Saturday, July 30, 2011

Lavender jelly in the window



When I was young, one of the reasons I loved visiting my grandmother in Canmore was that I got to see once again the beautiful bottles that lined the windows of her house. They'd originally been filled with things like wine, or vinegar, or oil, but once they were empty my grandmother had filled them with coloured water of almost every imaginable hue. They looked like jewels to me, with the sun shining through.

This morning I made lavender jelly. Not much to it: cover lavender blossoms with boiling water and let steep for 20 minutes, then strain and use the liquid to make jelly. Ingredients: lavender-infused water, lemon juice, pectin and an incredible amount of sugar. No nutritional value in this one, just jewel-like beauty and a memory of my grannie. That's enough for me.

Thursday, July 28, 2011

Summer garden



This is my third summer at Mucky Boots, and even though each year has brought different weather, I am starting to recognize patterns in the ebbs and flows of each season. Early spring, with wave after wave of different spring bulbs, is full of excitement and relief that winter is over. Then come the poppies and the peonies, and the garden is lush and green. And right about now, when the warm weather hits, there's a shift change: the rain stops, the soil dries, and the dewy moistness of a few weeks ago settles into hot, baking summer.

It feels like a bit of a trying time. It's harder to work outside, in the heat of the day, and there are fewer emotional benefits: all my friends in the garden seem hunkered down, closed up, doing what they can to make it through the hot, dry weeks ahead. The perennial beds have gone from a riot of purple, pink and red to more uniform green, with a side of baked-earth brown.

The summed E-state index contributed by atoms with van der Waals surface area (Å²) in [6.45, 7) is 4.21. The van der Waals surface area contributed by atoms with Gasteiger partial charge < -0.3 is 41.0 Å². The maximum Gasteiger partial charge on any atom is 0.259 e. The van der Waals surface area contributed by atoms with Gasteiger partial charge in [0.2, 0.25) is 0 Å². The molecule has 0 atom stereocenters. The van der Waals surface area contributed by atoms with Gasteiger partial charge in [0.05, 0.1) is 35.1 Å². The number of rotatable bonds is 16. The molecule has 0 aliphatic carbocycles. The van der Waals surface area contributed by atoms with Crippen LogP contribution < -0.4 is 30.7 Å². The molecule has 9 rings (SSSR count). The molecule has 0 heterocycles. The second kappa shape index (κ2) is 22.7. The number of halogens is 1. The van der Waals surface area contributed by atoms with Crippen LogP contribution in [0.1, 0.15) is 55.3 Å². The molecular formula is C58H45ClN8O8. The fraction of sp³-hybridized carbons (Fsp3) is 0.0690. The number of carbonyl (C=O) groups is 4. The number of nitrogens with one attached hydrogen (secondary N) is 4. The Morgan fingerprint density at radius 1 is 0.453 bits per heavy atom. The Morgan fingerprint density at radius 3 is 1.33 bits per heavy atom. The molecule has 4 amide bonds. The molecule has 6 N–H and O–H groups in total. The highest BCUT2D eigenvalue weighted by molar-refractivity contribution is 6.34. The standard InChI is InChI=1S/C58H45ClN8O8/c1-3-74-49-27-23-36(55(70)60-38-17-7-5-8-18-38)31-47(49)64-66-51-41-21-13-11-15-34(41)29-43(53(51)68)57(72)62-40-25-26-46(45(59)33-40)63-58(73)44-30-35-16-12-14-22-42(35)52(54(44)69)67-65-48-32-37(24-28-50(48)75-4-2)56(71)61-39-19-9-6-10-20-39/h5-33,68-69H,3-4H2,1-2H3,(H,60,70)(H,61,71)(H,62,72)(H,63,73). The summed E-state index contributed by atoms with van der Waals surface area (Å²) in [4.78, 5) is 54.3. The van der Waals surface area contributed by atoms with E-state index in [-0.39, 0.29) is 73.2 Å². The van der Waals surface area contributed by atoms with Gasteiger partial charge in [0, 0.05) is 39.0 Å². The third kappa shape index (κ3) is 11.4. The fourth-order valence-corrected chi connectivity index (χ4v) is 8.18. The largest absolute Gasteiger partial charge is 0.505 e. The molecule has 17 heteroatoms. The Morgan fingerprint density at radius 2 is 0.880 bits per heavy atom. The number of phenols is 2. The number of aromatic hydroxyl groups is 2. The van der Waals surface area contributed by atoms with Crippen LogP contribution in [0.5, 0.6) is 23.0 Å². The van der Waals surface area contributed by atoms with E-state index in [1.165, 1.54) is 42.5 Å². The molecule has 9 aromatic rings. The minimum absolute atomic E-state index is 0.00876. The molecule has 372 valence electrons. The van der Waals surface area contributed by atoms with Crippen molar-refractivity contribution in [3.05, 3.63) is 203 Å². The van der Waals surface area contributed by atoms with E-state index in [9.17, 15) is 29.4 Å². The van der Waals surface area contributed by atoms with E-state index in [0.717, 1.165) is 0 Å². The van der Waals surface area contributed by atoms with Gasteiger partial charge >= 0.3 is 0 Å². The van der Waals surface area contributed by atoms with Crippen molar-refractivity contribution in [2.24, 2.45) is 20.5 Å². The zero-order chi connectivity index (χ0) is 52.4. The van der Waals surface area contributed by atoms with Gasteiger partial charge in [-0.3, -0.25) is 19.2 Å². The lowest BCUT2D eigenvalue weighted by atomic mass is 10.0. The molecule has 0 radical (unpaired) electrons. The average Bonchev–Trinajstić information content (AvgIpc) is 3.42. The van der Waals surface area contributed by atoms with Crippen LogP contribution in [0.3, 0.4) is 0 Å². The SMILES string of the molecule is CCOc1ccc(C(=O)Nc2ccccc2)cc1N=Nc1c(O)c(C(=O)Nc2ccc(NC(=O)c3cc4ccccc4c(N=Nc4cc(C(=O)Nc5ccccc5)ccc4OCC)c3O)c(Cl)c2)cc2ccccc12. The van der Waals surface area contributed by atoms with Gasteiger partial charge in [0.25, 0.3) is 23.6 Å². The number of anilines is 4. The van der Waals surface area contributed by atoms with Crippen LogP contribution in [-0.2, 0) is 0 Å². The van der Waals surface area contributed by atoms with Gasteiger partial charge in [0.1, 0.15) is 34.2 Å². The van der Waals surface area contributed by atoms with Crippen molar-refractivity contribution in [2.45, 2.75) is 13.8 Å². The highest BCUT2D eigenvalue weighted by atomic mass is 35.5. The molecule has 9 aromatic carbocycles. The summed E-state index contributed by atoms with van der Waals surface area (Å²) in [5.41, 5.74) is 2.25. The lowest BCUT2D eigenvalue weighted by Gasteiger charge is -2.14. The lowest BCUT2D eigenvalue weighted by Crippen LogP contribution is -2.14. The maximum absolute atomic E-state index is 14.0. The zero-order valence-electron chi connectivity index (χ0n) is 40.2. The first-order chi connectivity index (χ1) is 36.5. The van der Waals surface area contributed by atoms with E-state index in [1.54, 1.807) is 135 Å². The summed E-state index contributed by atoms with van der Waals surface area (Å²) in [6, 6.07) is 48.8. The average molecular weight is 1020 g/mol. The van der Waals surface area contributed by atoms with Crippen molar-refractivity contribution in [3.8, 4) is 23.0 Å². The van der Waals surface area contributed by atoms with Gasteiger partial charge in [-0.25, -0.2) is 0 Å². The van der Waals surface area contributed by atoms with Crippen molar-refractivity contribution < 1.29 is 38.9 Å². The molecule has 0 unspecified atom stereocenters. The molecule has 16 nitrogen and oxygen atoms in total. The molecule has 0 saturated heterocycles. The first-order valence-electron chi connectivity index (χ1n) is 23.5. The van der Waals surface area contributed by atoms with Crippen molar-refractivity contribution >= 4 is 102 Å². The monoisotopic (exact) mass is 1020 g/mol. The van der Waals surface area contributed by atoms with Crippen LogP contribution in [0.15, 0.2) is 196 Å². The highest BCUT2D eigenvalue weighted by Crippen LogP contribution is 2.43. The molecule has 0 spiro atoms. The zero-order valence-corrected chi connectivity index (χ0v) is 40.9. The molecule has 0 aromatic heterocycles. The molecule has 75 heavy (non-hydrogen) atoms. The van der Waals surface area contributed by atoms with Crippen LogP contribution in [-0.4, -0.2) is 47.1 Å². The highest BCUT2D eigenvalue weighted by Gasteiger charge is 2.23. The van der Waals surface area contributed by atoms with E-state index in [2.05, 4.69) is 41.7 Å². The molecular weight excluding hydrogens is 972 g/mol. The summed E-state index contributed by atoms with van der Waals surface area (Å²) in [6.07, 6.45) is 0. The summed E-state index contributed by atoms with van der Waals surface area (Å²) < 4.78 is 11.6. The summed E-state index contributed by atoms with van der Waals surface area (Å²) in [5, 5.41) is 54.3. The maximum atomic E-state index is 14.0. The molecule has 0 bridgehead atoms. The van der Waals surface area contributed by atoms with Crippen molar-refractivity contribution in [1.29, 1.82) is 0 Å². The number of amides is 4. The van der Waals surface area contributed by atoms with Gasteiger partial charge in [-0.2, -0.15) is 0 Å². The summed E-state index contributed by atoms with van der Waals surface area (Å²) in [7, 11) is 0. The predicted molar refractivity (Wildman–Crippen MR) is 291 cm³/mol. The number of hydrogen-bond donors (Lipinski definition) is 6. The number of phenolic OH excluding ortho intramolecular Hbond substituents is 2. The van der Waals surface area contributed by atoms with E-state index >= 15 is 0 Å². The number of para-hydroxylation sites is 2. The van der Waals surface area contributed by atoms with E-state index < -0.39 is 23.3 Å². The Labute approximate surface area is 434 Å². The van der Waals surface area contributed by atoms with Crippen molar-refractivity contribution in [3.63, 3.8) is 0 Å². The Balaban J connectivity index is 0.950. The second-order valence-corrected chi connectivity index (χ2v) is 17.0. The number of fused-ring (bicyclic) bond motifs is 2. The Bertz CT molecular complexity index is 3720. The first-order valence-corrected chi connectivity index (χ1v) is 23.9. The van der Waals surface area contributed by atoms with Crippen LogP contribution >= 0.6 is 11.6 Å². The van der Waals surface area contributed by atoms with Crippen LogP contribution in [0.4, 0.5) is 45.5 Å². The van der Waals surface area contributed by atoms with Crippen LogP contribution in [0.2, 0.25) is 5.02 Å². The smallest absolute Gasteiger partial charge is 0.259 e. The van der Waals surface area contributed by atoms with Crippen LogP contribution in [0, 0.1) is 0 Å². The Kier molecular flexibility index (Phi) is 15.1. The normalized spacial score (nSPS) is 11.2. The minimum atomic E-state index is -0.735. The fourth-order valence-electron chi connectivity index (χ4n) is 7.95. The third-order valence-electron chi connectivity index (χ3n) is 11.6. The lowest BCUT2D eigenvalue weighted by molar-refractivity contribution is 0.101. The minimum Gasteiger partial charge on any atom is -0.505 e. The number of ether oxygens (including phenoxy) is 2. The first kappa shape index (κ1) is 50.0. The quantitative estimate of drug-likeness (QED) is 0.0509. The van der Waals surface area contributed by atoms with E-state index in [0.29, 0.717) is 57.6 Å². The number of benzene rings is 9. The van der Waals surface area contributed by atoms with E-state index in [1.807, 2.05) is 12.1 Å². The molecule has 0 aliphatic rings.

But there are still plants to admire, even if I have to go hunting for them now. Many are ones I grew from seed last year, that are flowering for the first time now. Here's a bit of what's braving the heat these days at Mucky Boots.


This is double-decker bee balm (otherwise known as bergamot). The flowers are just starting to emerge - I think the small green pod coming out of the top of the flower will open as well, forming the second layer of petals.


This echinacea looks more than a bit strange to me - are these petals going to unfold, or is this just an anorexic blossom?


This mallow and the nasturtiums below, grown from seed this year, are flowering in the herb garden. I picked up a few different varieties of nasturtium, but neglected to label them properly, so now I don't know what's what.



There is lavender growing everywhere on the property, including about a dozen bushes in the vegetable garden. They're really earning their keep these days, attracting masses of bees that I'm hoping will then go on to fertilize some of my bean and squash blossoms.



The summer bulbs are starting to flower: lilies, crocosmia, gladiolas. The crocosmia are old friends - we had many of them at our old house and loved them, so we planted a bunch of bulbs last spring. This is the first year they're flowering, and the colour is so welcome in the parched garden.


What's flowering in your garden these days?

Sunday, July 24, 2011

Herbal intensive